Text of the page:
There are so many vibrant and interesting places to visit in Macau but the only part of the former Portuguese colony that remains undeveloped, Coloane Macau is a haven from the bright lights of the Cotai Strip and the crowds of the Macau Peninsula. For an escape away from the city, put a visit to Coloane on your Macau itinerary.
Here are 10 things to do in Coloane Macau that will give any visit to Macau an added dimension and a first-hand account of what a day out in Coloane will bring.
- 1 10 things to do in Coloane
- 1.1 1- Swim at Hac Sa beach
- 1.2 2- Hike Coloane’s trails
- 1.3 3- Discover Coloane Cultural Village
- 1.4 4- Eat Portuguese egg tarts
- 1.5 5- Visit Seac Pai Van Park
- 1.6 6- Play a round of golf
- 1.7 7- Dine at a Portuguese restaurant
- 1.8 8- Stroll on Cheoc Van beach
- 1.9 9- Explore Coloane Village
- 1.10 10- Go on a bike ride
- 2 Exploring Coloane Firsthand
10 things to do in Coloane
1- Swim at Hac Sa beach
Sun, sea and sand: While Macau is known around the world as a gaming mecca, Hac Sa Beach is a good spot for a few hours of relaxation.
The beach is frequently deserted, even in summer, and there is also a public swimming pool nearby that is open all summer for those who don’t like salt water.
There are also barbecue pits and a few restaurants and shops selling snacks and souvenirs.
2- Hike Coloane’s trails
Take a hike: Coloane is the best place to take a stroll among greenery, and while Macau’s largest “mountain,” Alto de Coloane, is not exactly a challenge at just 170m, it is enough to get your blood pumping.
There are different trails which vary in length and difficulty including some that are suitable for hikers with children.
History buffs can explore Seac Min Pun Ancient Path between Hac Sa Beach and Coloane Village.
Over 50 years ago, the path between the beach and village used to be a trade route before the roads for paved.
3- Discover Coloane Cultural Village
Perfect for a few hours of cultural immersion, the beautifully decorated front gate ushers you towards the village’s gem at the centre, Tin Hau Temple. Check this list for festivals at the temple.
Not far away, there’s a 20m high statue of the goddess A-Ma. According to a legend, this statue inspired the name of the enclave: A-Ma Gau, or “Bay of A-Ma.”
A local legend tells of the story of a beautiful young woman, A-Ma, who commanded the elements to allow a junk that was caught in a storm to reach land safely. She has been worshipped ever since.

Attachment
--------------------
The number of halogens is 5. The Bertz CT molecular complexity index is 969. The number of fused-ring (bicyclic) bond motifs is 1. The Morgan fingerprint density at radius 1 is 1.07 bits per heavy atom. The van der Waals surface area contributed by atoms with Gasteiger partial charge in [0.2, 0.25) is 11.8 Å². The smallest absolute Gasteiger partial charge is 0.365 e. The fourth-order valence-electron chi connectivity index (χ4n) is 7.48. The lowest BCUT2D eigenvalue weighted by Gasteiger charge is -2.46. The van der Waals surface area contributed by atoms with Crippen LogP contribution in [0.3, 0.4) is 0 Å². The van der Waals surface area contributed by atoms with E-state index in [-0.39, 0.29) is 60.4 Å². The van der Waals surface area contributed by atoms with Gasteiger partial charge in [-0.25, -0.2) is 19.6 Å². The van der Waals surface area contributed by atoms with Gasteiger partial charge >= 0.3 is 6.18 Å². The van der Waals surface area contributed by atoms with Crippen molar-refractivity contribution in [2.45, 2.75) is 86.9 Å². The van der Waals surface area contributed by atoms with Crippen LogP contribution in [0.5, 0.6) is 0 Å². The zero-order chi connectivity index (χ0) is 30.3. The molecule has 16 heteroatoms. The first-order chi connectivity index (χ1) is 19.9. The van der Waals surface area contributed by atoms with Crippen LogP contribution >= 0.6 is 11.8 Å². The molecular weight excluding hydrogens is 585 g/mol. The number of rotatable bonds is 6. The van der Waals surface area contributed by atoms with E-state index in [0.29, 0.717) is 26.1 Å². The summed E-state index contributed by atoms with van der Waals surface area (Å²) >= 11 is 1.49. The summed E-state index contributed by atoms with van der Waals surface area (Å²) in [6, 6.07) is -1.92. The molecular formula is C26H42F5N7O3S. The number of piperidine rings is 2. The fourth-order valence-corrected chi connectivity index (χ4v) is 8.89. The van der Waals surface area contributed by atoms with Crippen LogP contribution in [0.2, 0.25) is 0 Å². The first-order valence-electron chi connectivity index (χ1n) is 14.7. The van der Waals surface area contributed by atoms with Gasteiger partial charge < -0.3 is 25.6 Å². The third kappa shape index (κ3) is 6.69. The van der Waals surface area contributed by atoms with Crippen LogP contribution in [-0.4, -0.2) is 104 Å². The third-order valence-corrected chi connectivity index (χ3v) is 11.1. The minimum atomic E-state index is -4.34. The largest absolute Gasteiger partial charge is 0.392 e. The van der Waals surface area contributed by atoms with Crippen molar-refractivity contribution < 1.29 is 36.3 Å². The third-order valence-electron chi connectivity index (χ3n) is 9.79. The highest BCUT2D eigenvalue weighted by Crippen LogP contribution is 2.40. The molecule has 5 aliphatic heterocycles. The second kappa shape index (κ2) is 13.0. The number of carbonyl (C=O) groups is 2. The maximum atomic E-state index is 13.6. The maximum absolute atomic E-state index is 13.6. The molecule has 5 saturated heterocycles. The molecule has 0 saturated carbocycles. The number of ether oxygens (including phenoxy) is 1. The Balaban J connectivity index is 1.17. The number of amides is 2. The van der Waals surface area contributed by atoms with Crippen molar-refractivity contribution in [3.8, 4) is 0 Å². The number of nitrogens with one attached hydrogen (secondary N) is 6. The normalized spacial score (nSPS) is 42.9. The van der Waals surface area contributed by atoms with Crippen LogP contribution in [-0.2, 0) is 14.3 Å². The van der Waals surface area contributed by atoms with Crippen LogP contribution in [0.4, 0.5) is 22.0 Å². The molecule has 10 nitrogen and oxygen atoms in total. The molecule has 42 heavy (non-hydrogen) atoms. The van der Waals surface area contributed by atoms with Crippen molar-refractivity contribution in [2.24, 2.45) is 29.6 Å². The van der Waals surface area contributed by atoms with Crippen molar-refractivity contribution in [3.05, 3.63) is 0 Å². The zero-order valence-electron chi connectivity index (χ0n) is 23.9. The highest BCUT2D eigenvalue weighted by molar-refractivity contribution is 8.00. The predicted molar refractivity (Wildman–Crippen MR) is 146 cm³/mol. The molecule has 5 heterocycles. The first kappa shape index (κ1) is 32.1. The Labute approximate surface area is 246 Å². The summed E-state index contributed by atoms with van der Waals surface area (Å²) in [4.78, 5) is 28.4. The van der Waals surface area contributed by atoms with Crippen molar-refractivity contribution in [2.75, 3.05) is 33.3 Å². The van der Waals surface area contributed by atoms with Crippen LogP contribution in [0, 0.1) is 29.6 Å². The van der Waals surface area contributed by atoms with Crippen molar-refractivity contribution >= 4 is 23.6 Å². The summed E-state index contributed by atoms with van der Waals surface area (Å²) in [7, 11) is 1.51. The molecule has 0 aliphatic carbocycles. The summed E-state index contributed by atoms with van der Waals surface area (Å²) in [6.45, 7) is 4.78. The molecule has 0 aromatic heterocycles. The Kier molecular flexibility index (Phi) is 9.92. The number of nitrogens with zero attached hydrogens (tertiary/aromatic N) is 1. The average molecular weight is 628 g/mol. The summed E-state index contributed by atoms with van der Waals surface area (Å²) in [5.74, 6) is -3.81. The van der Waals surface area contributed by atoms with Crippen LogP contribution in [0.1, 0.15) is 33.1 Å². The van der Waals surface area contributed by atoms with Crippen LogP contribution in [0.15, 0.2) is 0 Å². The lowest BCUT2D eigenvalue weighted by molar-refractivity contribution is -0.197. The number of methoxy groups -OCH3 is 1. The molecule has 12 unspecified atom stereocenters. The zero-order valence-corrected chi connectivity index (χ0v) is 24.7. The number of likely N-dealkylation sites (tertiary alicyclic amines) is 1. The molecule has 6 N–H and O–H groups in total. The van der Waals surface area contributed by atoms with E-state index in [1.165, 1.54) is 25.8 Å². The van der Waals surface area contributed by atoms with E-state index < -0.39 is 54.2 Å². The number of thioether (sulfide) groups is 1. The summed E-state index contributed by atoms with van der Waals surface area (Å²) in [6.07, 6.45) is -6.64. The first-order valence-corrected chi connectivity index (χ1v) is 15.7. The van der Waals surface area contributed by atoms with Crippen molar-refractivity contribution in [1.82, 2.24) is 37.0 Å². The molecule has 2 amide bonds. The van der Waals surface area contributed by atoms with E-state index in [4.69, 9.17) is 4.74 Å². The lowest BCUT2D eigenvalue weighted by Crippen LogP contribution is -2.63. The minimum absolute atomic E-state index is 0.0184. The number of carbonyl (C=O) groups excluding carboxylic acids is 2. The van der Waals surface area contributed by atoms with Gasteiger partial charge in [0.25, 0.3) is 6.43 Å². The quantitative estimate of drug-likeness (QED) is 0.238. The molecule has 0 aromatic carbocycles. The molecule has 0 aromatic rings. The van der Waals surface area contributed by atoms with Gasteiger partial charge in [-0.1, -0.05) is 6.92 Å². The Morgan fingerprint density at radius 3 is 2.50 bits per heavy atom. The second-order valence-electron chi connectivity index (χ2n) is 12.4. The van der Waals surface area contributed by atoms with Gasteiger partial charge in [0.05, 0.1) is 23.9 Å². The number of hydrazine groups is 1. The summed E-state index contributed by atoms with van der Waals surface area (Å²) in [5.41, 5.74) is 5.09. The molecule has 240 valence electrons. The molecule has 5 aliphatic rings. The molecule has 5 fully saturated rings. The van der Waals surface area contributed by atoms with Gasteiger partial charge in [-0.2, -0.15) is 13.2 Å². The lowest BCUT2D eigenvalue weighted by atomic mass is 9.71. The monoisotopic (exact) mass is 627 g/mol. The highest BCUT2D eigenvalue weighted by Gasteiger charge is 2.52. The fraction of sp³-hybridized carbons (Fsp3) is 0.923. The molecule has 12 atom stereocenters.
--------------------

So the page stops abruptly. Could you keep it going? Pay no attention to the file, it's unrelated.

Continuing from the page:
4- Eat Portuguese egg tarts
Lord Stow’s Bakery in Coloane is the best place to try Macanese egg tarts.
No trip to Macau is complete without a visit to the spiritual home of what has become the culinary symbol of Macau – the Macanese egg tart.
While the tart is a relatively recent addition to the territory’s culinary canon, Lord Stow’s in Coloane is a must visit, but be prepared to queue
5- Visit Seac Pai Van Park
A very modestly sized park not far from the Cotai Strip, Seac Pai Van Park is home to, among other things, The Sagres.
The small plane was flown from Portugal to Macau in the 1980s in honour of noted Portuguese aviators Brito Pais and Sarmento Beires.
The stars of the park, however, are the inhabitants of the Macau Giant Panda Pavilion, Kai Kai and Xin Xin.
The two giant pandas were a gift from President Xi Jinping during his visit to celebrate the 15th anniversary of Macau’s return to Chinese rule.
6- Play a round of golf
Around Hac Sa Beach is the Macau Golf and Country Club.
Access is limited to club members and guests at the Grand Coloane Resort.
Read this post for tips on where to play golf in Macau.
7- Dine at a Portuguese restaurant
The selection of restaurants in Coloane may be small, but there is plenty of quality to go around.
Miramar and Fernando’s offer authentic Portuguese and Macanese food and are perhaps better suited to dinner, while the al fresco restaurants in the village square are perfect for lunch.
Locals and tourists love Nga Tim which offers good Macanese food. In winter tins of hot coals are put under tables to keep diners toasty
8- Stroll on Cheoc Van beach
Yes, tiny Macau has not one but two beaches.
Cleaner and more picturesque than Hac Sa Beach, Cheoc Van is a great place to take a stroll or even a siesta on the sand.
Whatever you do, be sure to enjoy the sunset from the terrace at La Gondola Italian restaurant.
The pizza and clams are excellent and the sangria slides down easily.
Nearby Pousada de Coloane is also a great place to stay and the Pousada de Coloane restaurant is a lovely spot for an alfresco meal.
9- Explore Coloane Village
One of Coloane’s attractions is the picturesque Coloane Village square.
The stunning Chapel of St Francis Xavier is the backdrop for hundreds of selfies every day while the modest monument at the opposite end of Eduardo Marques Square commemorates a victory over pirates who pillaged Coloane for decades.
In 1910, the pirates captured a group of local children and held them for ransom but the residents fought back and after days of intense battle, the children were freed.
10- Go on a bike ride
Much like hiking, Coloane island is not going to present a challenge for seasoned cyclists, but for a few hours of leisurely pedalling, it is great.